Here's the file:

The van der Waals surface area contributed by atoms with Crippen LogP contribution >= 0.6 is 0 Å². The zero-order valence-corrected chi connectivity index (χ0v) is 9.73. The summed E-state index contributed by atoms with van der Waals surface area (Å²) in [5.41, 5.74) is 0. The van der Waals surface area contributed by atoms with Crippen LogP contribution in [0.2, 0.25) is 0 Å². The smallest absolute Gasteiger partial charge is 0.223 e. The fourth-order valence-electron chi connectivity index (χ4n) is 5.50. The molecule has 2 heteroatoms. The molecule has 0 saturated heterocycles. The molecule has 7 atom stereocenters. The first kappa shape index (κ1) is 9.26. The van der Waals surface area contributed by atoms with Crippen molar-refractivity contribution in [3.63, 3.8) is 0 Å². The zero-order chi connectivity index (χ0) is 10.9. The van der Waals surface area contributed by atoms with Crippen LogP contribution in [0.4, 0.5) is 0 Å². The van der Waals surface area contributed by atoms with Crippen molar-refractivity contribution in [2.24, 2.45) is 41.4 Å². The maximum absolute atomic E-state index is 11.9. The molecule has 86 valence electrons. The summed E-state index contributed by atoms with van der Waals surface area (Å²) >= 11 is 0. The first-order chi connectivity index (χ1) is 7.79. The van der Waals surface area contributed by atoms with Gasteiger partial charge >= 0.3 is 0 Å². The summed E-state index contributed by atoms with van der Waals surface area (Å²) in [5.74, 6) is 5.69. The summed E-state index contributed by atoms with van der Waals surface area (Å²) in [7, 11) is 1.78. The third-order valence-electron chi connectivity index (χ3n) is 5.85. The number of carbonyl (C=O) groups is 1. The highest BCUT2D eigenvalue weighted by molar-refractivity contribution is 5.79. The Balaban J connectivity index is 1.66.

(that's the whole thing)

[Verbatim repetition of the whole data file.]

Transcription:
The van der Waals surface area contributed by atoms with Crippen LogP contribution >= 0.6 is 0 Å². The zero-order valence-corrected chi connectivity index (χ0v) is 9.73. The summed E-state index contributed by atoms with van der Waals surface area (Å²) in [5.41, 5.74) is 0. The van der Waals surface area contributed by atoms with Crippen LogP contribution in [0.2, 0.25) is 0 Å². The smallest absolute Gasteiger partial charge is 0.223 e. The fourth-order valence-electron chi connectivity index (χ4n) is 5.50. The molecule has 2 heteroatoms. The molecule has 0 saturated heterocycles. The molecule has 7 atom stereocenters. The first kappa shape index (κ1) is 9.26. The van der Waals surface area contributed by atoms with Crippen molar-refractivity contribution in [3.63, 3.8) is 0 Å². The zero-order chi connectivity index (χ0) is 10.9. The van der Waals surface area contributed by atoms with Crippen LogP contribution in [0.4, 0.5) is 0 Å². The van der Waals surface area contributed by atoms with Crippen molar-refractivity contribution in [2.24, 2.45) is 41.4 Å². The maximum absolute atomic E-state index is 11.9. The molecule has 86 valence electrons. The summed E-state index contributed by atoms with van der Waals surface area (Å²) >= 11 is 0. The first-order chi connectivity index (χ1) is 7.79. The van der Waals surface area contributed by atoms with Gasteiger partial charge >= 0.3 is 0 Å². The summed E-state index contributed by atoms with van der Waals surface area (Å²) in [5.74, 6) is 5.69. The summed E-state index contributed by atoms with van der Waals surface area (Å²) in [7, 11) is 1.78. The third-order valence-electron chi connectivity index (χ3n) is 5.85. The number of carbonyl (C=O) groups is 1. The highest BCUT2D eigenvalue weighted by molar-refractivity contribution is 5.79. The Balaban J connectivity index is 1.66.